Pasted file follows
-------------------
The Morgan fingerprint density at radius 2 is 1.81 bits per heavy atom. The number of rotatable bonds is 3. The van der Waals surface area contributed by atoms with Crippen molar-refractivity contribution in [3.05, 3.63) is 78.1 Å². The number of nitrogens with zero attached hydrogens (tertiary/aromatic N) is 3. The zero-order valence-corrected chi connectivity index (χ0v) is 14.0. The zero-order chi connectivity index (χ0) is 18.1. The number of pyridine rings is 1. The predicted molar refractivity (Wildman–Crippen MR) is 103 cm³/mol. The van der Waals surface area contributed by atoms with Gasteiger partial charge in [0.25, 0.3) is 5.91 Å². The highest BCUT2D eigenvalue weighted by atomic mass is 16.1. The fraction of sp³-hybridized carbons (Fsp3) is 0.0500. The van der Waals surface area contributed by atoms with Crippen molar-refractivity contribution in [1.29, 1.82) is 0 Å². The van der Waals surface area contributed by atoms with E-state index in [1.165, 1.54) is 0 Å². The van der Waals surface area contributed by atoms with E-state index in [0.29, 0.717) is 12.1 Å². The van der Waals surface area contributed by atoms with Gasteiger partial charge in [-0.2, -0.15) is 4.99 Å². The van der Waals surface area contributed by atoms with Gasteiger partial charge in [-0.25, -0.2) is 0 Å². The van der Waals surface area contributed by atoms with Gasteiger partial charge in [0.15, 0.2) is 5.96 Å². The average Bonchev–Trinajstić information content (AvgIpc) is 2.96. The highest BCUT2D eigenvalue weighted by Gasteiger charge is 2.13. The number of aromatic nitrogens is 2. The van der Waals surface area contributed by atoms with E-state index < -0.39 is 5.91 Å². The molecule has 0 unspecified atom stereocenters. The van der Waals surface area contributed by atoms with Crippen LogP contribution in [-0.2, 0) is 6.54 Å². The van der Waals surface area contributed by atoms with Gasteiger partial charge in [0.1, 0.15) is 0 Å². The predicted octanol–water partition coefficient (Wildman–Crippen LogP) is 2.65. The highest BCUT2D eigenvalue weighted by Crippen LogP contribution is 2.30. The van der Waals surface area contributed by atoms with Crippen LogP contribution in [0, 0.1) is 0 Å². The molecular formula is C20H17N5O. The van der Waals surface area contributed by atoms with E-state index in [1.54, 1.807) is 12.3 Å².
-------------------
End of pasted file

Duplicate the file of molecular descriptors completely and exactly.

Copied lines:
The Morgan fingerprint density at radius 2 is 1.81 bits per heavy atom. The number of rotatable bonds is 3. The van der Waals surface area contributed by atoms with Crippen molar-refractivity contribution in [3.05, 3.63) is 78.1 Å². The number of nitrogens with zero attached hydrogens (tertiary/aromatic N) is 3. The zero-order valence-corrected chi connectivity index (χ0v) is 14.0. The zero-order chi connectivity index (χ0) is 18.1. The number of pyridine rings is 1. The predicted molar refractivity (Wildman–Crippen MR) is 103 cm³/mol. The van der Waals surface area contributed by atoms with Gasteiger partial charge in [0.25, 0.3) is 5.91 Å². The highest BCUT2D eigenvalue weighted by atomic mass is 16.1. The fraction of sp³-hybridized carbons (Fsp3) is 0.0500. The van der Waals surface area contributed by atoms with Crippen molar-refractivity contribution in [1.29, 1.82) is 0 Å². The van der Waals surface area contributed by atoms with E-state index in [1.165, 1.54) is 0 Å². The van der Waals surface area contributed by atoms with E-state index in [0.29, 0.717) is 12.1 Å². The van der Waals surface area contributed by atoms with Gasteiger partial charge in [-0.2, -0.15) is 4.99 Å². The van der Waals surface area contributed by atoms with Gasteiger partial charge in [-0.25, -0.2) is 0 Å². The van der Waals surface area contributed by atoms with Gasteiger partial charge in [0.15, 0.2) is 5.96 Å². The average Bonchev–Trinajstić information content (AvgIpc) is 2.96. The highest BCUT2D eigenvalue weighted by Gasteiger charge is 2.13. The number of aromatic nitrogens is 2. The van der Waals surface area contributed by atoms with E-state index < -0.39 is 5.91 Å². The molecule has 0 unspecified atom stereocenters. The van der Waals surface area contributed by atoms with Crippen LogP contribution in [-0.2, 0) is 6.54 Å². The van der Waals surface area contributed by atoms with Gasteiger partial charge in [0.1, 0.15) is 0 Å². The predicted octanol–water partition coefficient (Wildman–Crippen LogP) is 2.65. The highest BCUT2D eigenvalue weighted by Crippen LogP contribution is 2.30. The van der Waals surface area contributed by atoms with Crippen LogP contribution in [0, 0.1) is 0 Å². The molecular formula is C20H17N5O. The van der Waals surface area contributed by atoms with E-state index in [1.54, 1.807) is 12.3 Å².